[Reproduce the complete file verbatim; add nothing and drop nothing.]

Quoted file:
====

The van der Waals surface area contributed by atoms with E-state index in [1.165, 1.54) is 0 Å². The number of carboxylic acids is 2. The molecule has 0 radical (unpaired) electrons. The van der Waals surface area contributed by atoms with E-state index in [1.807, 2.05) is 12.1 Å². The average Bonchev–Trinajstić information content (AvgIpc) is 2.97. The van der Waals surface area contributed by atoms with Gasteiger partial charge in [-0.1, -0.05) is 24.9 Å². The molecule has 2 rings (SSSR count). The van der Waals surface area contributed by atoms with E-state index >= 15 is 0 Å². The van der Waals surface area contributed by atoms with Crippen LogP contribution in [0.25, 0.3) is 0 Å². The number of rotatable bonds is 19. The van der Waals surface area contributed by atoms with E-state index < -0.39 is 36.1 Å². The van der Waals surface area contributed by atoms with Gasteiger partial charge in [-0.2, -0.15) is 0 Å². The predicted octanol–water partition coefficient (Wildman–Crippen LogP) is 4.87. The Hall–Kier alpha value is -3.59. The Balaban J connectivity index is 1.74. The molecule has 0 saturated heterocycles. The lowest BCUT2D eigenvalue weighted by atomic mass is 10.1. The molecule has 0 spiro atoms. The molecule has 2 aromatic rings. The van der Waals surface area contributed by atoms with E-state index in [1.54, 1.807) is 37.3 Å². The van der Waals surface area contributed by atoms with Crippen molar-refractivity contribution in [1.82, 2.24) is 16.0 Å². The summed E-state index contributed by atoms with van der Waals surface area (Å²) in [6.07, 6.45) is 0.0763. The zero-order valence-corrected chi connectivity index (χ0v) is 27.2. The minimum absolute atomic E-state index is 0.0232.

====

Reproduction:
The van der Waals surface area contributed by atoms with E-state index in [1.165, 1.54) is 0 Å². The number of carboxylic acids is 2. The molecule has 0 radical (unpaired) electrons. The van der Waals surface area contributed by atoms with E-state index in [1.807, 2.05) is 12.1 Å². The average Bonchev–Trinajstić information content (AvgIpc) is 2.97. The van der Waals surface area contributed by atoms with Gasteiger partial charge in [-0.1, -0.05) is 24.9 Å². The molecule has 2 rings (SSSR count). The van der Waals surface area contributed by atoms with E-state index >= 15 is 0 Å². The van der Waals surface area contributed by atoms with Crippen LogP contribution in [0.25, 0.3) is 0 Å². The number of rotatable bonds is 19. The van der Waals surface area contributed by atoms with E-state index < -0.39 is 36.1 Å². The van der Waals surface area contributed by atoms with Gasteiger partial charge in [-0.2, -0.15) is 0 Å². The predicted octanol–water partition coefficient (Wildman–Crippen LogP) is 4.87. The Hall–Kier alpha value is -3.59. The Balaban J connectivity index is 1.74. The molecule has 0 saturated heterocycles. The lowest BCUT2D eigenvalue weighted by atomic mass is 10.1. The molecule has 0 spiro atoms. The molecule has 2 aromatic rings. The van der Waals surface area contributed by atoms with E-state index in [1.54, 1.807) is 37.3 Å². The van der Waals surface area contributed by atoms with Crippen molar-refractivity contribution in [1.82, 2.24) is 16.0 Å². The summed E-state index contributed by atoms with van der Waals surface area (Å²) in [6.07, 6.45) is 0.0763. The zero-order valence-corrected chi connectivity index (χ0v) is 27.2. The minimum absolute atomic E-state index is 0.0232.